Study of Vedas
Jaldhar H. Vyas
jaldhar at BRAINCELLS.COM
Mon Apr 15 10:10:35 CDT 2002
On Sat, 13 Apr 2002, Srikrishna Ghadiyaram wrote:
> This question is based on your limited interpretation
> of the word Dharma.
Readers! If there is one thing you learn from advaita-l let it be the
importance of proper context. You are correct that Dharma the generic
term can be used in a wider sense but we are talking about Advaita Vedanta
are we not?
Vedantins of all stripes follow the Mimamsakas in saying the
characteristic quality (lakshana) of Dharma is action. Advaitins are
actually pretty radical in asserting that karma and jnana are totally
seperate. Most of the other sampradayas believe jnana and karma can be
combined to atleast some degree. Ashish has already given you the reasons
why we consider Dharma and Moksha to be two seperate entities.
> In my view, SwaDharma as 'one's enjoined duty' is for
> the one who is not yet in the reach of Selfhood.
Exactly. But what is "reach"? If I think about money a lot am I in reach
of being a millionaire? Or when I have $900,000?
> Again this is based on your limited interpretation. A
> Jivanmukta is always abiding in His Dharma. As a
> rhetorical question, we can logically ask what is the
> Swarupa of a Jivanmukta .
The problem we face in analyzing this is the inadequacy of our human
language. We talk about "achieving" moksha etc. but in reality, there was
never a time when we were not free. The reason that we do not know this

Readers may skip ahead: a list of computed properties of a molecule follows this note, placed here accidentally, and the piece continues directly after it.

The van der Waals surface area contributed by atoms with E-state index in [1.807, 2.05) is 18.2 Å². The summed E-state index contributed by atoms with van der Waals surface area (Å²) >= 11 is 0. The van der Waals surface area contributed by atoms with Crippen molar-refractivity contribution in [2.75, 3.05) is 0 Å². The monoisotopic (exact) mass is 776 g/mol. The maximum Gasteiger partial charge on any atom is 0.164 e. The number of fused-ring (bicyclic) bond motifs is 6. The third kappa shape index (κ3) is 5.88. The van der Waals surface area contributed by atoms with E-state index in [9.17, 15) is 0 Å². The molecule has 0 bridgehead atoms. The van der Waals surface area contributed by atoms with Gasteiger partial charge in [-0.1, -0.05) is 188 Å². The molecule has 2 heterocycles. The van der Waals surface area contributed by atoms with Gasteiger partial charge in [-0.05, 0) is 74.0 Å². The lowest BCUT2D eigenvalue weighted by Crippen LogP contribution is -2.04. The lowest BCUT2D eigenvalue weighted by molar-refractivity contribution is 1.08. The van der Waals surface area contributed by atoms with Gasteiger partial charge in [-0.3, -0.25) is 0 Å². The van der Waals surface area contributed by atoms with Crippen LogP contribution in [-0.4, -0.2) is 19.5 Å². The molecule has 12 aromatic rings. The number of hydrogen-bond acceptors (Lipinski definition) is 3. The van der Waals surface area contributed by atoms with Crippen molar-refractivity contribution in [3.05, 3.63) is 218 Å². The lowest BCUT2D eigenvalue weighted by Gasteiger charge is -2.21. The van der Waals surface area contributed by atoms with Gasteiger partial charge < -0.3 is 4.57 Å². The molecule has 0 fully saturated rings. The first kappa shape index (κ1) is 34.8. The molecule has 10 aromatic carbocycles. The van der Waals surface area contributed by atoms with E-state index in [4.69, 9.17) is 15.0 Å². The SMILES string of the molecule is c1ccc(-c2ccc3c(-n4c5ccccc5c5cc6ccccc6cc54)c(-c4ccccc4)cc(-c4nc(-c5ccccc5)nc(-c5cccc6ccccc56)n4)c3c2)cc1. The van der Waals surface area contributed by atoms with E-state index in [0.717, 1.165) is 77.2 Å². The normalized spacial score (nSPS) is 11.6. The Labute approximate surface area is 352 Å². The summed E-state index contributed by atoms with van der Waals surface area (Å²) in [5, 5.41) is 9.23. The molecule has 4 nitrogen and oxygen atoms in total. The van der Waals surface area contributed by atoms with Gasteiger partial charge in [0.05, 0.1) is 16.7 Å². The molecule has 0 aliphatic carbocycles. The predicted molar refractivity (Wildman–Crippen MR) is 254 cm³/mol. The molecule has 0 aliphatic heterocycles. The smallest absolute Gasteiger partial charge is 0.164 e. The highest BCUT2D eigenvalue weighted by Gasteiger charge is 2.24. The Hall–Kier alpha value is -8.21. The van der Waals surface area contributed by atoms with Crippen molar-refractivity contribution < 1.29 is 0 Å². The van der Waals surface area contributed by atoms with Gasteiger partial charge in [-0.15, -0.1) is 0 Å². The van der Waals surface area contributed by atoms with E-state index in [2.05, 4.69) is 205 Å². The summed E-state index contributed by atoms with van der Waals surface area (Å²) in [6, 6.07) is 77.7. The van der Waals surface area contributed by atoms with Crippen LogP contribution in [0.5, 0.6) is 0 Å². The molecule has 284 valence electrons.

is the false superimposition of duality. A jivanmukta is simply(!) one
who knows this and is unaffected by the illusion. How can such a person
talk about "his" rupa or "his" dharma? Does not "his" imply duality?
> Possibly, there can not be a Dharma without Swarupa.
> What is the Dharma of Sugar ? What is the Dharma of
> wind ? So, also what is the Dharma of a Being ?
> As sugar can not be without being sweet; as wind can
> not be without motion, and mixed up with the smells it
> carries, a Being can not be without its Being.
You are talking about lakshana not dharma. Sugar does not know it is
sugar. Animals have some degree of selfhood but they have no control over
it. (You cannot argue vegetarianism with a lion!) It is only creatures of
the level of humans or above which have the chetana shakti to "know' the
difference between self and non-self and act accordingly.
> Just as wind carries and remains in motion without
> being tainted with the fragrance it carries, we should
> remain in our Swadharma of Sat-Chit-Ananda Niranjana
> etc.. moving with the worldly duties.
Again this analogy is not adequate because the wind has no sense of smell
it cannot choose to be tainted by fragrance even if it wanted to. A
would-be sadhaka has to make a conscious decision if he is going to accept
duality or not.
These discussions often founder because they are too abstract and
theoretical. Let us consider a practical example. If you have to be at
work at 9am or your boss will fire you, are you enmeshed in duality or
not? If you tell your boss "In reality I don't have to be in at 9" does
it make any difference to your condition or not?
> You are so much looking for mechanisms that it will
> require some changed thinking so get away from
> dependence on Karmakanda, in its narrow sense.
How will that changed thinking occur? How does one know if the thinking
has actually changed or if one is just lulling oneself with fantasies? If
Vedanta just offers a theory it is totally useless. It must also offer a
practical mechanism for liberation.
Jaldhar H. Vyas <jaldhar at braincells.com>
It's a girl! See the pictures - http://www.braincells.com/shailaja/
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